Total Thinking

by Swami Krishnananda

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Book Code: EK62
104 pages
Book Dimensions: 8.50 x 5.50 x 0.25 inches
Shipping Weight: 150 grams

Table of Contents

Publisher’s Note 5
Chapter 1: The Arduous Task of Self-Analysis 11
Chapter 2: Rising to a Philosophical Realm 23
Chapter 3: The Pursuit of a Hidden Mystery 38
Chapter 4: The Problem of Evil in Religious Life 54
Chapter 5: The First Thought of the Day 70
Chapter 6: Mantra Japa Sadhana 87
Appendix: Remembering the Saints 101
Back Cover  

Publisher’s Note

With great delight, we offer to our readers our new publication ‘Total Thinking’ which comprises a series of discourses given by Worshipful Sri Swami Krishnanandaji Maharaj during Sadhana Week in 1980. In these illuminating lectures, Pujya Swamiji Maharaj imparts valuable techniques for spiritual practices for the spiritual aspirants and seekers to illumine their journey unto the Supreme.

It is our sincere hope that the readers will find this book a treasure-trove of wisdom teachings and they will also be immensely benefited by implementing those eternal teachings in their lives.


Chapter 1


We are here for this Sadhana Week especially to reinforce in our minds ideas and values which are supposed to help us in living the life that we are expected to live in this world. The world blows like a wind, as a strong cyclone caring not for what it sweeps away by cutting the very ground from under our feet. That persons and things in the world are like wisps of straw driven by the power of the winds of the world is a truth which will not always occur to our minds, as we get accustomed to be driven in this manner. A perpetual slave will not be aware that he is a slave because he is used to that kind of living. We as human beings actually live the life of puppets, but inasmuch as we are used to this way of living right from our childhood, we may mistake this utter slavery of subjection to the powers of nature for a sort of independence in our own selves. Hence, it becomes necessary that we take stock of our achievements, and of the expectations that we may hope for in our lives, by a sort of self-analysis, and also an analysis of the circumstances and conditions in which we are living. A life that we can call intelligent should be capable of an assessment which is in conformity with the truths of life as they are.

What do we see in this world, and what is the kind of experience that we are passing through every day? We do not see God here anywhere, and we also cannot see religion and spirituality. When we open our eyes, it is not religion that we are seeing. We are seeing something painful, something that takes us aback, that makes us shudder in our hearts and keeps us in a state of anxiety even about the next day itself. It is an obvious truth spoken to the hearts of everyone that our lives are not as secure as they are made to appear on the surface. No one sleeps with a confident heart regarding the conditions of tomorrow in one’s life. Man suspects man and intrigues against his own brother and, with a smile on his lips, secretly manoeuvres to cut the throat of his own neighbour. Man has turned out to be a shrewd politician and a ruthless, selfish individual. No matter how often he may frequent the church or the temple, whatever be the scriptures that he may read and the number of times he may roll the beads, he has not ceased to be what he is. He shows his true colours when the time for it comes.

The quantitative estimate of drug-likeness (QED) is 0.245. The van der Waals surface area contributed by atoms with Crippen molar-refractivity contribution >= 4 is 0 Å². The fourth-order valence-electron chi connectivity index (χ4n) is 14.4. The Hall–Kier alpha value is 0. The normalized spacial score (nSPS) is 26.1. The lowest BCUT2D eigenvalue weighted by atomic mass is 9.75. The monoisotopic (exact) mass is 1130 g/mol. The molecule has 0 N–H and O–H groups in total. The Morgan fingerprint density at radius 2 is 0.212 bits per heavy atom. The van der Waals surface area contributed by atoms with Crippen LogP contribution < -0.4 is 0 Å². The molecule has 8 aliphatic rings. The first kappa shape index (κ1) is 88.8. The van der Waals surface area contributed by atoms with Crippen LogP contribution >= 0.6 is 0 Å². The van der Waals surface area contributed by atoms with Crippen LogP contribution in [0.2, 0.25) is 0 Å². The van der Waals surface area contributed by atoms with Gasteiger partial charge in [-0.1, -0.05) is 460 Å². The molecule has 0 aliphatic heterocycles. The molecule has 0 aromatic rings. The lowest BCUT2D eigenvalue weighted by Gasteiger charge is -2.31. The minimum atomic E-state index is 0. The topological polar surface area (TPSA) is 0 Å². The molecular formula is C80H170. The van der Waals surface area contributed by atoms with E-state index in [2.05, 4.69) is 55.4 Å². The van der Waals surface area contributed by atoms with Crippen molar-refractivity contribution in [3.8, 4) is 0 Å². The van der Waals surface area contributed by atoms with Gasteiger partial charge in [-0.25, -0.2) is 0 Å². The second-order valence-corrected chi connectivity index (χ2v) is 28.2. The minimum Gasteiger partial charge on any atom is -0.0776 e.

Man has not succeeded in demonstrating his humanity in his outward life because inwardly he has not been a human being. Anthropologically and sociologically he has been a human being, no doubt, but not psychologically. He has been a cut-throat at the root. When a man is cornered from all sides and is not allowed any avenue of self-expression, when all channels of action and thinking are blocked from every side, he demonstrates his essential nature which, at that time, is not humanity but brutality. He chooses the beast that he is while all the while proclaiming to be a humanitarian genius, a religious devotee, a spiritual hero. It all goes to dust in one second when he is tested with the touchstone of the struggles through which the world passes, and to which he himself is subject.

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Swami Krishnananda

Worshipful Sri Swami Krishnanandaji Maharaj took birth on the 25th of April, 1922, in Puttur, Karnataka, as the eldest child in a highly religious and orthodox Brahmin family well versed in Sanskrit, and was named Subbaraya. Reading from the Srimad Bhagavata that Lord Narayana lives in sacred Badrinath Dham, the young boy believed it literally and entertained a secret pious wish to go to the Himalayas, where Badrinath is located, and see the Lord there.

Swamiji arrived in Rishikesh in the summer of 1944. When he met Swami Sivananda and fell prostrate before him, the saint said: “Stay here till death. I will make kings and ministers fall at your feet.” Swami Sivananda initiated young Subbaraya into the holy order of Sannyasa on the sacred day of Makar Sankranti, the 14th of January, 1946, and he was named Swami Krishnananda.

In 1957 Swamiji became the Secretary especially concerned with the management of finance, which continued until 1961 when Sri Gurudev nominated him as General Secretary of the Divine Life Society, which position he held until 2001.

Swami Krishnananda was a master of practically every system of Indian thought and Western philosophy. “Many Sankaras are rolled into one Krishnananda,” said Sri Gurudev. Swami Krishnananda, the embodiment of Bhagavan Sri Krishna, lived in the state of God-consciousness and guided countless seekers along the path of Self-realisation. Swamiji attained Mahasamadhi on the 23rd of November, 2001.

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